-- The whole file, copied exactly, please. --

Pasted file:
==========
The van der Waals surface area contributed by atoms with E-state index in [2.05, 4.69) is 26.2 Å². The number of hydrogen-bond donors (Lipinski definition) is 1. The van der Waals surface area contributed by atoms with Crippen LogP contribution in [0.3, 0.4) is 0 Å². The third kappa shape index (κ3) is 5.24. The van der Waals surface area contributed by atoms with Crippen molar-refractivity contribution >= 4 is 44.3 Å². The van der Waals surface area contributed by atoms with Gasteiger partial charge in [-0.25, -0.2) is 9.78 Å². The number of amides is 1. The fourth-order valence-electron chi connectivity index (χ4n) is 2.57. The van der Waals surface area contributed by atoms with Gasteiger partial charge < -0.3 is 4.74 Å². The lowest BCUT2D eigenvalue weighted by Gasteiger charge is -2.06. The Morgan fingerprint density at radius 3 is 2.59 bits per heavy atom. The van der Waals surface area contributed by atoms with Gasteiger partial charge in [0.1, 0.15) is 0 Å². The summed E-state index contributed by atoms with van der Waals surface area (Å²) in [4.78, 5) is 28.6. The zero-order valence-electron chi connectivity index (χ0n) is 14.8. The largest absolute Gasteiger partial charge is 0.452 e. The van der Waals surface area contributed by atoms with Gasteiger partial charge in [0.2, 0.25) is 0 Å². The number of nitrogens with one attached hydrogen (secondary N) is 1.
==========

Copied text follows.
The van der Waals surface area contributed by atoms with E-state index in [2.05, 4.69) is 26.2 Å². The number of hydrogen-bond donors (Lipinski definition) is 1. The van der Waals surface area contributed by atoms with Crippen LogP contribution in [0.3, 0.4) is 0 Å². The third kappa shape index (κ3) is 5.24. The van der Waals surface area contributed by atoms with Crippen molar-refractivity contribution >= 4 is 44.3 Å². The van der Waals surface area contributed by atoms with Gasteiger partial charge in [-0.25, -0.2) is 9.78 Å². The number of amides is 1. The fourth-order valence-electron chi connectivity index (χ4n) is 2.57. The van der Waals surface area contributed by atoms with Gasteiger partial charge < -0.3 is 4.74 Å². The lowest BCUT2D eigenvalue weighted by Gasteiger charge is -2.06. The Morgan fingerprint density at radius 3 is 2.59 bits per heavy atom. The van der Waals surface area contributed by atoms with Gasteiger partial charge in [0.1, 0.15) is 0 Å². The summed E-state index contributed by atoms with van der Waals surface area (Å²) in [4.78, 5) is 28.6. The zero-order valence-electron chi connectivity index (χ0n) is 14.8. The largest absolute Gasteiger partial charge is 0.452 e. The van der Waals surface area contributed by atoms with Gasteiger partial charge in [0.2, 0.25) is 0 Å². The number of nitrogens with one attached hydrogen (secondary N) is 1.